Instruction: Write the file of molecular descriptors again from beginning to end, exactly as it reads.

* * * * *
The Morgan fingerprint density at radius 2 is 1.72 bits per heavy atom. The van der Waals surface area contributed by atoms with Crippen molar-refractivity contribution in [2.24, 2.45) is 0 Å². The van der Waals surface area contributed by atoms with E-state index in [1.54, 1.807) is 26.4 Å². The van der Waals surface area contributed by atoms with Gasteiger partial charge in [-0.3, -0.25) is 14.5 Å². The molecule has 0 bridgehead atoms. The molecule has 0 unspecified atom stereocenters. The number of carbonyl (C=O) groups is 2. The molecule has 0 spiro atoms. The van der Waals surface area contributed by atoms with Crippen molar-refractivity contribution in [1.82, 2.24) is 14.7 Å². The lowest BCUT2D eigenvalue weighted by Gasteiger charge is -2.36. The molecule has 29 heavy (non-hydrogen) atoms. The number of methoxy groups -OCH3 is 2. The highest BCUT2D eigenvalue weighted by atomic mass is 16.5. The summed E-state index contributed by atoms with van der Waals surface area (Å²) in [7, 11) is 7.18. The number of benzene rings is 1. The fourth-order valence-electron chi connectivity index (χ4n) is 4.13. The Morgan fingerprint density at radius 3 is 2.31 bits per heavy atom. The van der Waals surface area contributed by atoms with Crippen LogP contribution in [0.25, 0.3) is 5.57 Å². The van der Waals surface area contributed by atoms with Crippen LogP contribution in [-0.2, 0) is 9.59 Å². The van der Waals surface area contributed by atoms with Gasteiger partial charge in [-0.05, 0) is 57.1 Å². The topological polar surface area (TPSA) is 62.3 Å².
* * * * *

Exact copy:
The Morgan fingerprint density at radius 2 is 1.72 bits per heavy atom. The van der Waals surface area contributed by atoms with Crippen molar-refractivity contribution in [2.24, 2.45) is 0 Å². The van der Waals surface area contributed by atoms with E-state index in [1.54, 1.807) is 26.4 Å². The van der Waals surface area contributed by atoms with Gasteiger partial charge in [-0.3, -0.25) is 14.5 Å². The molecule has 0 bridgehead atoms. The molecule has 0 unspecified atom stereocenters. The number of carbonyl (C=O) groups is 2. The molecule has 0 spiro atoms. The van der Waals surface area contributed by atoms with Crippen molar-refractivity contribution in [1.82, 2.24) is 14.7 Å². The lowest BCUT2D eigenvalue weighted by Gasteiger charge is -2.36. The molecule has 29 heavy (non-hydrogen) atoms. The number of methoxy groups -OCH3 is 2. The highest BCUT2D eigenvalue weighted by atomic mass is 16.5. The summed E-state index contributed by atoms with van der Waals surface area (Å²) in [7, 11) is 7.18. The number of benzene rings is 1. The fourth-order valence-electron chi connectivity index (χ4n) is 4.13. The Morgan fingerprint density at radius 3 is 2.31 bits per heavy atom. The van der Waals surface area contributed by atoms with Crippen LogP contribution in [0.25, 0.3) is 5.57 Å². The van der Waals surface area contributed by atoms with Crippen LogP contribution in [-0.2, 0) is 9.59 Å². The van der Waals surface area contributed by atoms with Gasteiger partial charge in [-0.05, 0) is 57.1 Å². The topological polar surface area (TPSA) is 62.3 Å².